“Really?” Now
that
was interesting.

“No. Just my personal guess. This way, ma’am. We repaired the gate.” He said it as if he expected a prize, but Cat only had the wherewithal to make a small sound that she hoped expressed pleasure at such a magnanimous gesture. It was difficult to keep her balance, for the ground was swaying dangerously underfoot, as if it had thrown its lot in with the stagecoaches of the world.

The gate in question was painted white, and opened with only a single guttural squeak. There was a sad, spiny attempt at a garden, cowering under the assault of heavy sunshine, and a pump that looked to be in working order. She hoped beyond hope that there was a little more in the way of plumbing
inside
, and swayed as the ground took a particularly violent turn underneath her.

A hand closed around her elbow. “Miss Barrowe?” The man now soundedth= now so concerned.

“Quite fine,” she muttered. Her stomach twisted on itself, and she hoped it wouldn’t growl and embarrass her. “Thank you.”

“You don’t look fine, ma’am. Let’s get you inside.
Li Ang!
It’s Gabe, open up!”

The stairs tilted most disagreeably, but she received the impression of a small, lovely porch with white railings, blessed shade enfolding them. The sudden darkness almost blinded her. There was a sound of bolts being drawn back, and she swayed again.

“Aw,
Hell
.” Gabriel, she remembered. Gabriel was his name, a herald of woe, and his fingers suddenly bit into her poor arm. “Granger, come on up here, she’s about ready to—”

Everything went fuzzy-gray, as if she had been wrapped in a fog-cloud. Her stomach made an indiscreet grumbling noise, and the embarrassment flushed the gray with rosy pink.

Cat returned to herself with a thump, half-reclining on a black horsehair sopha which had seen much better days. The cushions were hard as rocks, and someone held a cup against her lips. It was sweet water, and she drank without qualm or complaint.

Her vision cleared. A scrubbed-clean little parlour met her, lace under-curtains and brocaded green over-curtains, a small table with curved legs, and threadbare carpet worked with faded pink cabbage roses. The sunlight was tamed as it fell past the lace, and Gabriel the sheriff proceeded to try to drown her with the remainder of the water from a battered tin cup.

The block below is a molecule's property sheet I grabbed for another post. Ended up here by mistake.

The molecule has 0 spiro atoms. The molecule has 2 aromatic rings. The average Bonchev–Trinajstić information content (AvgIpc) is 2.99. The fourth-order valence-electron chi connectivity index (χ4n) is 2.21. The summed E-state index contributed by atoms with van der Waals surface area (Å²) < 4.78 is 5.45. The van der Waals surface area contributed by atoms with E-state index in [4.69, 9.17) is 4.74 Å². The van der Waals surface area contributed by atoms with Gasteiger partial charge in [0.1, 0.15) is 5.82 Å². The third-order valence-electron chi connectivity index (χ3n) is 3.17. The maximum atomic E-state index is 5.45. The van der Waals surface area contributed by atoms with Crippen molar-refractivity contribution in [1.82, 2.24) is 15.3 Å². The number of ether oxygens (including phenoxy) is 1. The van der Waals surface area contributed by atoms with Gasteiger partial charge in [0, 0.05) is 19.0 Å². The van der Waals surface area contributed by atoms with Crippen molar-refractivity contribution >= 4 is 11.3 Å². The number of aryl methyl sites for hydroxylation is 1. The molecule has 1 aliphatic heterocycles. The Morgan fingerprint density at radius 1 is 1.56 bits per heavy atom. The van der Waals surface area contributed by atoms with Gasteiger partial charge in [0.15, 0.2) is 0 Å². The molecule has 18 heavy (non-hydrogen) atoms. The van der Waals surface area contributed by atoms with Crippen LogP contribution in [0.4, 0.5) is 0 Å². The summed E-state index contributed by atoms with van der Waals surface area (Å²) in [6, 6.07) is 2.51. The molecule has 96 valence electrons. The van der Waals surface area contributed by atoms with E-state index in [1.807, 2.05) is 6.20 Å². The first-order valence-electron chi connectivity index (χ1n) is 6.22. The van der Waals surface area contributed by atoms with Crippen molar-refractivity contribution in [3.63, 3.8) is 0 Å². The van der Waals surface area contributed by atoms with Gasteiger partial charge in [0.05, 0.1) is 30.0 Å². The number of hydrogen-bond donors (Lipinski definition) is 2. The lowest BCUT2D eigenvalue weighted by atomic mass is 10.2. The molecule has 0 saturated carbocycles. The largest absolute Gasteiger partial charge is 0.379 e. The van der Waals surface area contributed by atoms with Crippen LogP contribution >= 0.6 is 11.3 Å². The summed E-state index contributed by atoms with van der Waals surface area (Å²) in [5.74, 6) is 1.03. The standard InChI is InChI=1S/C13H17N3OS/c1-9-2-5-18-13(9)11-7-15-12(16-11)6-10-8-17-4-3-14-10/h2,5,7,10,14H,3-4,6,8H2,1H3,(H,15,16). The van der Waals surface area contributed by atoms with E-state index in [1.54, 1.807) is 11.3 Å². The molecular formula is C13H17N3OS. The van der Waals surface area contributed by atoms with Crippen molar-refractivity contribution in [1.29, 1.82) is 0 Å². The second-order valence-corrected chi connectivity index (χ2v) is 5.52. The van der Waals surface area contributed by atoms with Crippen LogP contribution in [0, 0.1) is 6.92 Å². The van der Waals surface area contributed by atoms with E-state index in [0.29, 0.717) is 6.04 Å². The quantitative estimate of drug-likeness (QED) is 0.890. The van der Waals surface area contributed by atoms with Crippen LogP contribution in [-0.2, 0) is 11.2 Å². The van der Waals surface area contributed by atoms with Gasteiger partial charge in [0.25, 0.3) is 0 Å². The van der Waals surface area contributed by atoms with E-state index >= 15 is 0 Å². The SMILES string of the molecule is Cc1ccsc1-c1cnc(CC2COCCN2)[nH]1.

Cat spluttered in a most unladylike manner, and an exotic face topped with shining blue-black hair rose over the sheriff’s shoulder. Sloe-eyed and exquisite, the Chinoise girl was in a faded homespun frock that did
nothing
for her, and the high rounded proudness of her belly suddenly made all the talk of widowhood and respectability much more comprehensible. Mrs. Granger hovered near a doorway cut in the white-plastered wall, her long jaw set with a mixture of what looked to be resignation and apprehension. Feathers stuck to the big woman’s bonnet and her quaintly cut brown stuff dress; a completely inappropriate desire to laugh rose in Cat’s throat and was ruthlessly quelled.

“Oh, my.” She tried not to sound as horrified as she felt. “I am
ever
so sorry.”

The sheriff’s face had turned interestingly pale, but he snatched the tin cup away and didn’t offer an explanation for tossing its contents over the lower half of her face. The Chinoise girl moved in with something like a handkerchief, dabbing at said face, and that was how Cat Barrowe began her stay in Damnation.

*  *  *

 

The regular card game upstairs at the Lucky Star was usually blessedly monosyllabic, except when there was news of a surpassingly interesting nature.

It was just Gabe’s luck that the schoolteacher’s arrival was extra-wondrous. It had replaced Jed Hatbush’s fence as the preferred topic of gossip, at least.

Stooped Dr. Howard, in his dusty black, dealt with flicks of his long knobbed fingers. “Little Tommy Hammis, the snot, charmed the chickens into the boardinghouse. And set that damn dog loose.”

Paul Turnbull, silent owner of the Star, smoothed his oily moustache with one finger. He was a heavy man, stolid in his chair, but quick enough in a saloon fight. And he dealt with Tilson, who ran the girls and handled the day-to-day operations of the Star, well enough. At least, he kept Tils mostly in line, and that was a blessing. “Wish I’d seen Letitia Granger’s face at that.”

It was a sight